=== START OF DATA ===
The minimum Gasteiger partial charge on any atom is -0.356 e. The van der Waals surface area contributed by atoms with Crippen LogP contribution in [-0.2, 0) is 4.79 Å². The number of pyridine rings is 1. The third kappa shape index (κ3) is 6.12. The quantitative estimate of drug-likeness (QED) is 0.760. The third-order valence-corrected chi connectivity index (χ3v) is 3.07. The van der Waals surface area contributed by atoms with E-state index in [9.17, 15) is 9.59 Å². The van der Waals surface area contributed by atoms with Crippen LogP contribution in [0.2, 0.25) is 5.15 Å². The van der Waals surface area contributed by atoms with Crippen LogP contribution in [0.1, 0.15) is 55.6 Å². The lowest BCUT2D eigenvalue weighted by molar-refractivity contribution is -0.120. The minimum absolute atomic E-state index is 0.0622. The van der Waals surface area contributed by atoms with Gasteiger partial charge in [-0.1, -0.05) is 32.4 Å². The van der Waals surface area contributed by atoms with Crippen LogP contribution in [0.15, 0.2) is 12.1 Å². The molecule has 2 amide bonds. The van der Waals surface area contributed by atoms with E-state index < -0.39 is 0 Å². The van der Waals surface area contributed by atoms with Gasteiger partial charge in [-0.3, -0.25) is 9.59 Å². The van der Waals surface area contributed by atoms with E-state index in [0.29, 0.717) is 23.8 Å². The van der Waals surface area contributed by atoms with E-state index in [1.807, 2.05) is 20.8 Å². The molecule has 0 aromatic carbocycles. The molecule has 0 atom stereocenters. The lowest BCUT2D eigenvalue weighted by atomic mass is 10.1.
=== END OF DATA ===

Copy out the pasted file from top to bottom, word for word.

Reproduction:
The minimum Gasteiger partial charge on any atom is -0.356 e. The van der Waals surface area contributed by atoms with Crippen LogP contribution in [-0.2, 0) is 4.79 Å². The number of pyridine rings is 1. The third kappa shape index (κ3) is 6.12. The quantitative estimate of drug-likeness (QED) is 0.760. The third-order valence-corrected chi connectivity index (χ3v) is 3.07. The van der Waals surface area contributed by atoms with E-state index in [9.17, 15) is 9.59 Å². The van der Waals surface area contributed by atoms with Crippen LogP contribution in [0.2, 0.25) is 5.15 Å². The van der Waals surface area contributed by atoms with Crippen LogP contribution in [0.1, 0.15) is 55.6 Å². The lowest BCUT2D eigenvalue weighted by molar-refractivity contribution is -0.120. The minimum absolute atomic E-state index is 0.0622. The van der Waals surface area contributed by atoms with Gasteiger partial charge in [-0.1, -0.05) is 32.4 Å². The van der Waals surface area contributed by atoms with Crippen LogP contribution in [0.15, 0.2) is 12.1 Å². The molecule has 2 amide bonds. The van der Waals surface area contributed by atoms with E-state index < -0.39 is 0 Å². The van der Waals surface area contributed by atoms with Gasteiger partial charge in [-0.3, -0.25) is 9.59 Å². The van der Waals surface area contributed by atoms with E-state index in [0.29, 0.717) is 23.8 Å². The van der Waals surface area contributed by atoms with E-state index in [1.807, 2.05) is 20.8 Å². The molecule has 0 aromatic carbocycles. The molecule has 0 atom stereocenters. The lowest BCUT2D eigenvalue weighted by atomic mass is 10.1.